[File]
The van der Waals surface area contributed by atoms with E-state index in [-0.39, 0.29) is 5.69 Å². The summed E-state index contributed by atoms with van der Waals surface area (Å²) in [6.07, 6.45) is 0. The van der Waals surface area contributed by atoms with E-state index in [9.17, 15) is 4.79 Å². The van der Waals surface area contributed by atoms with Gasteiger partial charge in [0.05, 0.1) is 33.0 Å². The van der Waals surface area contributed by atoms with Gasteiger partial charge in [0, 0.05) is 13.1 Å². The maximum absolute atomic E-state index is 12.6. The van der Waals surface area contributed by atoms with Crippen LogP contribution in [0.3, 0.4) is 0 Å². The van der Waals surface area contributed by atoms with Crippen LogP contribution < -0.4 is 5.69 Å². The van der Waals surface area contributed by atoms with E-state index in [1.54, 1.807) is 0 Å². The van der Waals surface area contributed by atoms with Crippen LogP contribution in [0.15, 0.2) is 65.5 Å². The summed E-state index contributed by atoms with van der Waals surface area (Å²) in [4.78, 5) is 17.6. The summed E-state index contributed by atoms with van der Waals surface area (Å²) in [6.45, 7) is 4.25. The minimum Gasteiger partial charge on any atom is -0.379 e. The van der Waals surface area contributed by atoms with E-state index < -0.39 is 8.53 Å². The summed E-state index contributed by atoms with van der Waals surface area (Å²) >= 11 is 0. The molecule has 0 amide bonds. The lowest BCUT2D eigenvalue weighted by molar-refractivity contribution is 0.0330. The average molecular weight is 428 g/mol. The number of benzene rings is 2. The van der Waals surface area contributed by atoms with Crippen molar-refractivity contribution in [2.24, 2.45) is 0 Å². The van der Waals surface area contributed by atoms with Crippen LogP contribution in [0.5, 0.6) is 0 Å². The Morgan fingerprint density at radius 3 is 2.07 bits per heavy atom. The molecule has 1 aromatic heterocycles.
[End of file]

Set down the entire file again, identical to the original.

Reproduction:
The van der Waals surface area contributed by atoms with E-state index in [-0.39, 0.29) is 5.69 Å². The summed E-state index contributed by atoms with van der Waals surface area (Å²) in [6.07, 6.45) is 0. The van der Waals surface area contributed by atoms with E-state index in [9.17, 15) is 4.79 Å². The van der Waals surface area contributed by atoms with Gasteiger partial charge in [0.05, 0.1) is 33.0 Å². The van der Waals surface area contributed by atoms with Gasteiger partial charge in [0, 0.05) is 13.1 Å². The maximum absolute atomic E-state index is 12.6. The van der Waals surface area contributed by atoms with Crippen LogP contribution in [0.3, 0.4) is 0 Å². The van der Waals surface area contributed by atoms with Crippen LogP contribution < -0.4 is 5.69 Å². The van der Waals surface area contributed by atoms with E-state index in [1.54, 1.807) is 0 Å². The van der Waals surface area contributed by atoms with Crippen LogP contribution in [0.15, 0.2) is 65.5 Å². The summed E-state index contributed by atoms with van der Waals surface area (Å²) in [4.78, 5) is 17.6. The summed E-state index contributed by atoms with van der Waals surface area (Å²) in [6.45, 7) is 4.25. The minimum Gasteiger partial charge on any atom is -0.379 e. The van der Waals surface area contributed by atoms with E-state index < -0.39 is 8.53 Å². The summed E-state index contributed by atoms with van der Waals surface area (Å²) >= 11 is 0. The molecule has 0 amide bonds. The lowest BCUT2D eigenvalue weighted by molar-refractivity contribution is 0.0330. The average molecular weight is 428 g/mol. The number of benzene rings is 2. The van der Waals surface area contributed by atoms with Crippen molar-refractivity contribution in [2.24, 2.45) is 0 Å². The van der Waals surface area contributed by atoms with Crippen LogP contribution in [0.5, 0.6) is 0 Å². The Morgan fingerprint density at radius 3 is 2.07 bits per heavy atom. The molecule has 1 aromatic heterocycles.